Best way to keep sites loading fast while keeping them secure?

vpsmagic

New Member
Im kinda new to vps stuff but not super new. Ive had some for a while, I can install things and stuff but want to learn more. I dont want to use a control panel. What things should I install to keep things fast and secure for a website that needs php and MySQL?

I was thinking of using nginx, mysql, php, and installing CSF. I know to change the ssh port and ssh user too. What other things could I do to keep things fast and secure? I have a 2GB VPS so I have plenty of RAM to run things.

Thanks.
 

D. Strout

Resident IPv6 Proponent
In terms of speed, with a 2GB VPS you shouldn't need to worry too much about how fast your server processes things before sending them to the client. Unless you have a really slow processor or the host is very oversold, that should be no concern. To keep your websites fast, you have to make sure they're not loading too many images, use scripts effectively, cache efficiently, etc. There's a good article about all that here.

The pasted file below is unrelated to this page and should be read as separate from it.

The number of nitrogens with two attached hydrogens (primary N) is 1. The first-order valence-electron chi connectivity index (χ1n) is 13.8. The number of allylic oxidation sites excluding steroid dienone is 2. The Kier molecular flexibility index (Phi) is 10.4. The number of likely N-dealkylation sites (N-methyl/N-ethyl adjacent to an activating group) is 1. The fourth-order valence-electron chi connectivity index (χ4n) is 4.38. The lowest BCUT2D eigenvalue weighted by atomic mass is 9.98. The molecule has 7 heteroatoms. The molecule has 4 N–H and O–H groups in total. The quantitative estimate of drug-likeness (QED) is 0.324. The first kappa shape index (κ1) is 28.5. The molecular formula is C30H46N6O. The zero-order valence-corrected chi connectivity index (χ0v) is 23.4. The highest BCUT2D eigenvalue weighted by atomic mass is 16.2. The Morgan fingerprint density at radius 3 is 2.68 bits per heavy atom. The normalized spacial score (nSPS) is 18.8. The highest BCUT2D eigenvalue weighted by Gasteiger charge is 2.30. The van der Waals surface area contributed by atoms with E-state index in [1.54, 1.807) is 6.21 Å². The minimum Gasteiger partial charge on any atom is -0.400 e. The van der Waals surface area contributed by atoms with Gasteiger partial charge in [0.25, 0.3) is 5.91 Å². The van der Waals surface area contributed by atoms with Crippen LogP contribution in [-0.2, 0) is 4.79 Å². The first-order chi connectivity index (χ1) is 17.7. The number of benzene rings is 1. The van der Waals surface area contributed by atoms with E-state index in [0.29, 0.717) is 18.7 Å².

Security is a whole other question, not very much related to speed. Like you say, SSH on a different port is good, make it a high one. Here's some more SSH security methods:

  • Don't SSH as root - create a user that can sudo and SSH in to that, disabling root SSH
  • Use key-based authentication, and disable password authentication
  • Set up fail2ban so if someone tries too many times to get in to SSH, they'll be blocked from the system
  • Another little thing that some might not think of: if you have two or more IP addresses on the system, set up SSH to only listen on one of them. Reduce your surface area, so to speak. If an attacker is just picking IPs at random, they're less likely to pick one that will allow them in to SSH.
As to other vulnerabilities, keep your packages up to date, be careful with client input (e.g. SQL injection), and research stuff before installing it to make sure it's doesn't have any major security loopholes.
 

MannDude

Just a dude
vpsBoard Founder
Moderator